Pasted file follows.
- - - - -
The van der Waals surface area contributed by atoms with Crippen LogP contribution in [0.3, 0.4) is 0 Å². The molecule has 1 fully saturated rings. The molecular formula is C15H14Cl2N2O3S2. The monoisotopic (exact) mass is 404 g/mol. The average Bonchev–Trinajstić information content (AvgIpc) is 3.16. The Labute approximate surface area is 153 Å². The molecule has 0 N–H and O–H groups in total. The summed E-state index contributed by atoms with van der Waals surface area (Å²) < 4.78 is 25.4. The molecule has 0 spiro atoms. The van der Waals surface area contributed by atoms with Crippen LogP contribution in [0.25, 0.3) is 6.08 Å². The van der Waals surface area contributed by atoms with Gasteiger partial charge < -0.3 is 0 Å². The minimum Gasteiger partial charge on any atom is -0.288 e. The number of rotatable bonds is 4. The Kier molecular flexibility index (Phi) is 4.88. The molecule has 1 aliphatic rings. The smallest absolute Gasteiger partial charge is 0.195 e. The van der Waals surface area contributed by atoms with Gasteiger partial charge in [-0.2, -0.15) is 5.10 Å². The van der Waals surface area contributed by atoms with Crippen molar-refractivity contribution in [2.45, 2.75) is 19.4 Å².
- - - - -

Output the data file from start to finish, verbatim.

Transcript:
The van der Waals surface area contributed by atoms with Crippen LogP contribution in [0.3, 0.4) is 0 Å². The molecule has 1 fully saturated rings. The molecular formula is C15H14Cl2N2O3S2. The monoisotopic (exact) mass is 404 g/mol. The average Bonchev–Trinajstić information content (AvgIpc) is 3.16. The Labute approximate surface area is 153 Å². The molecule has 0 N–H and O–H groups in total. The summed E-state index contributed by atoms with van der Waals surface area (Å²) < 4.78 is 25.4. The molecule has 0 spiro atoms. The van der Waals surface area contributed by atoms with Crippen LogP contribution in [0.25, 0.3) is 6.08 Å². The van der Waals surface area contributed by atoms with Gasteiger partial charge < -0.3 is 0 Å². The minimum Gasteiger partial charge on any atom is -0.288 e. The number of rotatable bonds is 4. The Kier molecular flexibility index (Phi) is 4.88. The molecule has 1 aliphatic rings. The smallest absolute Gasteiger partial charge is 0.195 e. The van der Waals surface area contributed by atoms with Gasteiger partial charge in [-0.2, -0.15) is 5.10 Å². The van der Waals surface area contributed by atoms with Crippen molar-refractivity contribution in [2.45, 2.75) is 19.4 Å².